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Crisis Management: EU-style


An object lesson on how not to deal with a problem

The EU Commission has given us a quite astonishing master-class in the last few days of how not to deal with a problem: panic, untrue or incomplete public statements, trying to negotiate in public, invitations sounding like threats, displays of wounded amour propre, petulant complaining, shrill demands, recourse to legal arguments, followed by peremptory action taken without proper consultation with those affected, only to be withdrawn – somewhat humiliatingly – shortly thereafter. 

Much attention has been given to the AZ contract with the EU as if this would provide the answer to the problems the EU is facing. It does not. For a very simple reason: the problem is not primarily a legal one. If you want to solve a problem, it is essential to diagnose it properly first. That has been the EU Commission’s primary failing (second, if you count its slowness in signing vaccine contracts). 

Production of vaccines is a slow and technically difficult process. It is not like producing widgets from a mould. This article explains the difficulties and timing involved. One of the UK’s advantages is that, at an early stage, it invested in the necessary manufacturing capacity which has given AZ the time to develop and refine the vaccine manufacturing process. It built (we assume) a good relationship with AZ. No contract, however expertly written, can make up for a poor relationship between parties. Even so, AZ’s production is nowhere near it should be. This is not for want of determination. AZ, Pfizer and all the other pharmaceutical companies which have come up with effective anti-Covid vaccines have achieved magnificently in creating and testing vaccines to a standard permitting licensing in less than a year. But it is unrealistic to expect them to scale up production overnight so as to produce hundreds of millions, billions even, of vaccines in record time – without any delays or manufacturing difficulties – whatever their best intentions and however wonderful their facilities and expertise.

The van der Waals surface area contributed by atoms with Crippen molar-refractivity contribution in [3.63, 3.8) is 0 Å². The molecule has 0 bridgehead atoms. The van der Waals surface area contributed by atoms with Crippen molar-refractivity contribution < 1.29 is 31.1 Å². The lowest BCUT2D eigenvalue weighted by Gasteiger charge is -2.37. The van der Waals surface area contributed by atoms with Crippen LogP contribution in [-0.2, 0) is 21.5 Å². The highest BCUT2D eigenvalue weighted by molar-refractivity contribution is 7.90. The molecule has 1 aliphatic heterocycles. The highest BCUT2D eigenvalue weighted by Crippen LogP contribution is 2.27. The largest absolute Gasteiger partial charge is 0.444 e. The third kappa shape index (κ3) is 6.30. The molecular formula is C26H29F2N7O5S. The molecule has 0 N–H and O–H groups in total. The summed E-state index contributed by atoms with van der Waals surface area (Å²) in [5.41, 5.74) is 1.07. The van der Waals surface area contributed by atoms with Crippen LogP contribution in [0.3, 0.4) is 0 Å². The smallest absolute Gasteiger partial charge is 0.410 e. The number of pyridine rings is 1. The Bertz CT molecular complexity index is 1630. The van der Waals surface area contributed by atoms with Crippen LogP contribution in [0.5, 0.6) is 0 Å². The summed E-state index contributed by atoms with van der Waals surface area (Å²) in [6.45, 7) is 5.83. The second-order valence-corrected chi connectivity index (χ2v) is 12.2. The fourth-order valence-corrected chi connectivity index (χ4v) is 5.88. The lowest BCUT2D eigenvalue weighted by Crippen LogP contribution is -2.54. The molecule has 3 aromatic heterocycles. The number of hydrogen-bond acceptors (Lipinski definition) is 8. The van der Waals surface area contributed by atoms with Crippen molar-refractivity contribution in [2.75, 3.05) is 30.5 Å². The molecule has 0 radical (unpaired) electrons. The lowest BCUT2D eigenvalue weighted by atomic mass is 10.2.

As was likely, this has happened to AZ. There have been delays in its supply to the UK as well to the EU, a point conveniently forgotten by the latter. The UK was first promised 30 million doses, then 4 million by December. It actually received 2 million in January. Ms Bingham’s response this week is instructive: “The predictions that were made in good faith at the time were assuming that absolutely everything would work and that there were no hiccups at all.” If the government had a tantrum at these delays and difficulties, it kept it well-hidden.